Do you have a nativity scene or crèche in your church, your town, your home? Do you think of these statues as idols? Can divine presence be mediated through metal or stone?

The tradition of the crèche may not be ancient, but these underlying questions are as old as ancient Israelite monotheism, with its strong critique of idolatry. And the Christian relationship to divine presence in three-dimensional images has been fraught from the earliest centuries.

Christians retained some aspects of the traditional Jewish disdain for divine statues, even while claiming a unique earthly presence of God in the epiphany of Jesus Christ. At the same time, Christians mimicked some motifs of Roman artistic imagery, while not imitating—at least for a few centuries—what was arguably the most prominent form of imperial art for divine rulers: statues and portraits.

If the divine presence of Christ was not mediated through statues, then what did early Christians do instead? A full answer would involve holy objects, relics, textual revelation, prayer, song, and all manner of rituals. In a recent book about what happened to Christian visual culture after the conversion of Constantine, The Art of Empire, my contribution focused on the artistic and ritual forms that came to occupy the very same spaces that divine statues occupied in the apse of a basilica: mosaics and the eucharist.

Christian mosaics of Late Antiquity were not fully three-dimensional—the viewer could not walk around them, as with a statue—but neither were they merely two-dimensional. With their raised texture and shimmering presence of light, they seemed alive and interactive with a viewer in ways that other media did not. They thus answered to some degree the human desire for three-dimensionality in worship that had been met by statues.

Whereas mosaics occupied the walls above or the floor below, divine statues in antiquity typically stood on a pedestal at the focal point of a ritual space. For post-Constantinian Christians, what occupied this nexus was not so much art, but ritual. In temples of traditional Roman religion, altars were not in the apse but usually outside the front entrance, while “the apse was a show-case for the cult statue,” in the words of Beat Brenk. “But in Christian churches the apse became a background for the cult service.” The eucharistic liturgy on the altar of a basilica or martyr shrine thus mediated the presence of the hoped-for divine power, in place of a statue.

The Roman mindset presumed the visibility and embodiment of the gods; the Christian negotiation of its Jewish heritage and its newly emphasized Roman-ness thus brought the body of their god, “the body of Christ,” to the place where a statue might have stood. They did not multiply and disseminate the divine presence of Christ through replicated statues, but through a different notion of visibility and embodiment—the flesh and blood of the body itself.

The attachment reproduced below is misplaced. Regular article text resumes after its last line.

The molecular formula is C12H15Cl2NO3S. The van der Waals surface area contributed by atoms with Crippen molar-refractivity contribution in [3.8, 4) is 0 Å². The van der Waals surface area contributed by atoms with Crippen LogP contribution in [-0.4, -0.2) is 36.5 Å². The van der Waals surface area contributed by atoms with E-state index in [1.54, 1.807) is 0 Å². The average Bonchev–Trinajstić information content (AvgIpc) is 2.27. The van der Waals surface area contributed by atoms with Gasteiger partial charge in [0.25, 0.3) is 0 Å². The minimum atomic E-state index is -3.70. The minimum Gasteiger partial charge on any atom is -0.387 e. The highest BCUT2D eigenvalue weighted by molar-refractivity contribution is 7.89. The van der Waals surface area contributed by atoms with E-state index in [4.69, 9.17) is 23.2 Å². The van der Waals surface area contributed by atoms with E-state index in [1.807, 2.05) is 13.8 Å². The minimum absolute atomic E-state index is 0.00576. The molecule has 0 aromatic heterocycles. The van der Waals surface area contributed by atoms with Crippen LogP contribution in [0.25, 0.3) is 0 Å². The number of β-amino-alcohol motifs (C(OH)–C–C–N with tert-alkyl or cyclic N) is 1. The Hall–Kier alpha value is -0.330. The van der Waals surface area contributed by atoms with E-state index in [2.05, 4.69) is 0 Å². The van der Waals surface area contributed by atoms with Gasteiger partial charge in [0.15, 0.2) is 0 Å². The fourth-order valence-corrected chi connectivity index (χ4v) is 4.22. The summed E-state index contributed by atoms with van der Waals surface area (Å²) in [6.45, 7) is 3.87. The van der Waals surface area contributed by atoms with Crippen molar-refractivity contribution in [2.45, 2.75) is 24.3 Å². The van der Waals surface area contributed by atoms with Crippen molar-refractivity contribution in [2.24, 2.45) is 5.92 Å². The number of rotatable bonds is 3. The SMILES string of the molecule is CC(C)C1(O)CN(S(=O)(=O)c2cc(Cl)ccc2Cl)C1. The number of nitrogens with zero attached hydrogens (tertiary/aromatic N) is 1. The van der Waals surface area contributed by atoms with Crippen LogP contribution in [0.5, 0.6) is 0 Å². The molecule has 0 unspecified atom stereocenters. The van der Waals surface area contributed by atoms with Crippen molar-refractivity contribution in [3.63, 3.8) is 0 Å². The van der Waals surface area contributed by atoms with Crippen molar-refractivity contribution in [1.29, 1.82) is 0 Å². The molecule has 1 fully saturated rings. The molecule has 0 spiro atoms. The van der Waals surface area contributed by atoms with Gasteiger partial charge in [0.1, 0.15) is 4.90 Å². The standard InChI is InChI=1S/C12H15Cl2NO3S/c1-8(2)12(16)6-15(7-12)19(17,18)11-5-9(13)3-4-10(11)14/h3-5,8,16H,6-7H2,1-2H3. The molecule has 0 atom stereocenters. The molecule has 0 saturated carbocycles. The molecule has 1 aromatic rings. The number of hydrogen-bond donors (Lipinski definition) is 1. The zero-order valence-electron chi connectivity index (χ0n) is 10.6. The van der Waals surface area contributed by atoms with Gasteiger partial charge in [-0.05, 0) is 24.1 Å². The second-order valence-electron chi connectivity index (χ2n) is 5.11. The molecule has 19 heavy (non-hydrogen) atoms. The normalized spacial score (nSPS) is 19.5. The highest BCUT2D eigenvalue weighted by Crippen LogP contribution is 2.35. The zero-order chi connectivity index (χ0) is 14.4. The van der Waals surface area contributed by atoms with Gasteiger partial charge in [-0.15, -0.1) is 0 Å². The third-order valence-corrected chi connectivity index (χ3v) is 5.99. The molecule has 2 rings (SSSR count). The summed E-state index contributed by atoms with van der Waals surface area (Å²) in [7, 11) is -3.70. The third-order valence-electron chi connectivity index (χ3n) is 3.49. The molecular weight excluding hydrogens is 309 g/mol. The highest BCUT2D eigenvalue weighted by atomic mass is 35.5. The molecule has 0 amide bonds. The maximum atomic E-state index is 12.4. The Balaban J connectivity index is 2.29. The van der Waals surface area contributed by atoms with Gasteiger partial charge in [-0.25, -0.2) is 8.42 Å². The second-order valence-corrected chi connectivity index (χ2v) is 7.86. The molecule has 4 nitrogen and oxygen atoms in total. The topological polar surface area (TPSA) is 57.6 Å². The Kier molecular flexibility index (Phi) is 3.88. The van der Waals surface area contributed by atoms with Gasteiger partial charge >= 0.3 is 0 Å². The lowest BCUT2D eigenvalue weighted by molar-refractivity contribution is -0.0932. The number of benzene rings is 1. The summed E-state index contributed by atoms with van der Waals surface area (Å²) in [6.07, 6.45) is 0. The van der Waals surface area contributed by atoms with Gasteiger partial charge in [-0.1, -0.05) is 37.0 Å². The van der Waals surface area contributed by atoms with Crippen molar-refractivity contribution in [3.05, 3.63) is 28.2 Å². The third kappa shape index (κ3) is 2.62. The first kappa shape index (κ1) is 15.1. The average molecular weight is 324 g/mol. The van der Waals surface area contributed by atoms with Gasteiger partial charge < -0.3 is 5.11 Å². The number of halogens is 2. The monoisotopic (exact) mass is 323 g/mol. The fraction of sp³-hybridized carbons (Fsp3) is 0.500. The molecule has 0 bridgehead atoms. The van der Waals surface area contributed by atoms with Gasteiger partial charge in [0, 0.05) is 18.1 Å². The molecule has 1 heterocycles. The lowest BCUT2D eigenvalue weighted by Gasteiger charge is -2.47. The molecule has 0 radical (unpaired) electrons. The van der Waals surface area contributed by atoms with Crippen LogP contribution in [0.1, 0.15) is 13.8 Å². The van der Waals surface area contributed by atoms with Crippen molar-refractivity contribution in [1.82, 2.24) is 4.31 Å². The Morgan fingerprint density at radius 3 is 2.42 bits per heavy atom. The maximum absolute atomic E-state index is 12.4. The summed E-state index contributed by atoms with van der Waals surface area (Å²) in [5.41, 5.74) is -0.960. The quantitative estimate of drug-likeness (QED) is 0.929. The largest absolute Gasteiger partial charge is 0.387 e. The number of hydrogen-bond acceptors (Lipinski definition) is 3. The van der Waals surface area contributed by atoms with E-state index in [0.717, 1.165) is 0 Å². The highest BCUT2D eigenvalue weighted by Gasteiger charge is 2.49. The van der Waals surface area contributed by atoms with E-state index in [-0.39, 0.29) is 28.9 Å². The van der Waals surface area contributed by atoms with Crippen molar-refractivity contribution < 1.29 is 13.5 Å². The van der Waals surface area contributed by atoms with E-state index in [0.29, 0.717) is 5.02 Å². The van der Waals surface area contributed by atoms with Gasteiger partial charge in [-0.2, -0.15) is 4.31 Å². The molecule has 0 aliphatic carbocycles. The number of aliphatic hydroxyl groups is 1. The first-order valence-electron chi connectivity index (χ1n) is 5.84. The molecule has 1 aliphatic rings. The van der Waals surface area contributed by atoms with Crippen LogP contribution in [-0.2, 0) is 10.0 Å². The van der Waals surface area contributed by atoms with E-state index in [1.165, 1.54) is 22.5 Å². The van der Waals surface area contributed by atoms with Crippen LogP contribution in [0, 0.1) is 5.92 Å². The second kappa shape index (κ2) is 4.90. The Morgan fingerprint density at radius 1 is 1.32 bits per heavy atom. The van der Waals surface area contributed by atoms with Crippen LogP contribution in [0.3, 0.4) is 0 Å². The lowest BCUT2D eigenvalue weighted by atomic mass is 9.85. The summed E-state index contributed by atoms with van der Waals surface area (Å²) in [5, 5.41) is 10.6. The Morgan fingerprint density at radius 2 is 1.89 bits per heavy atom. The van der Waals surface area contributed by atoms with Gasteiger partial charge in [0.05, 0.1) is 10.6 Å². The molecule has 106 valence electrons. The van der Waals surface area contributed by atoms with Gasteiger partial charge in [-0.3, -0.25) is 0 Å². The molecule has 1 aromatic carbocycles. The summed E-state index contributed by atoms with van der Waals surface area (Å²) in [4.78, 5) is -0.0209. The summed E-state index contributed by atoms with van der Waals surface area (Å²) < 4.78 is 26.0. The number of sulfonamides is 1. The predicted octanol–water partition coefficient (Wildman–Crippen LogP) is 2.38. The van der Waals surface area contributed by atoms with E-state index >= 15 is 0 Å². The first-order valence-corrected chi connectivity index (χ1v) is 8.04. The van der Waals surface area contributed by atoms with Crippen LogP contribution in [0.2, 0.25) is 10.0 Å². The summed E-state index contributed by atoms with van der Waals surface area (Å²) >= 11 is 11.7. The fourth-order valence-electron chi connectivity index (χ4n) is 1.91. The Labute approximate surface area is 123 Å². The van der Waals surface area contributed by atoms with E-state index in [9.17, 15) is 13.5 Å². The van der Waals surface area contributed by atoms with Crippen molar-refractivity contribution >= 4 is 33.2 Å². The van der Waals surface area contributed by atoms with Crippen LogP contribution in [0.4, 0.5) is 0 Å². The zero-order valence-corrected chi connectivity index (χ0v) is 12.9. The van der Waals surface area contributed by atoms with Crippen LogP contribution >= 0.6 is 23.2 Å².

The art of mosaics and the liturgy of eucharist were media of divine presence that also largely avoided the potential problems of divine statues. Notwithstanding the imperial motifs on display in some mosaics of Christ, these were not likely to be confused with images of emperors or other gods, as statues might have been. Mosaics were also acceptable in Jewish synagogue art of Late Antiquity, a tradition simultaneously developing its own iconography and media. With the eucharist, Christians did replicate a body of Christ, but one of flesh and not stone or metal, as denounced in biblical idolatry critique. Through both mosaics and the eucharist, the divine presence was thus mediated in a tangible way, while continuity with Jewish rejection of divine statues could plausibly be defended.

A final, crucial difference from statues is that both mosaics and the eucharist were—though undoubtedly holy—not whole. Whereas statues can be broken by their iconoclastic opponents, these media radiate brokenness by design. The very form of a mosaic issues forth in fragments. There is no materially uniform place where one can point that captures divine presence, as with a statue of unbroken marble or silver. A mosaic negates by its very nature the presumption of idolatry, since it comes pre-broken, confessing the insufficiency of its own image.

So too with the eucharist: in place of a statue of Christ stood individuals around a consecrated Christ in the form of broken bread. The textual traditions related to the eucharist emphasized its essential brokenness, frequently using the Greek word for “broken” or “fragment” to signify the ritual. This divine presence was made to be broken. Contrary to a statue, what made this presence real was its fracture.


* for a full scholarly version of these ideas, see The Art of Empire: Christian Art in Its Imperial Context (ed. Lee Jefferson and Robin Jensen; Fortress, 2015).

Michael Peppard is associate professor of theology at Fordham University and on the staff of its Curran Center for American Catholic Studies. He is the author of The World's Oldest Church and The Son of God in the Roman World, and on Twitter @MichaelPeppard. He is a contributing editor to Commonweal.

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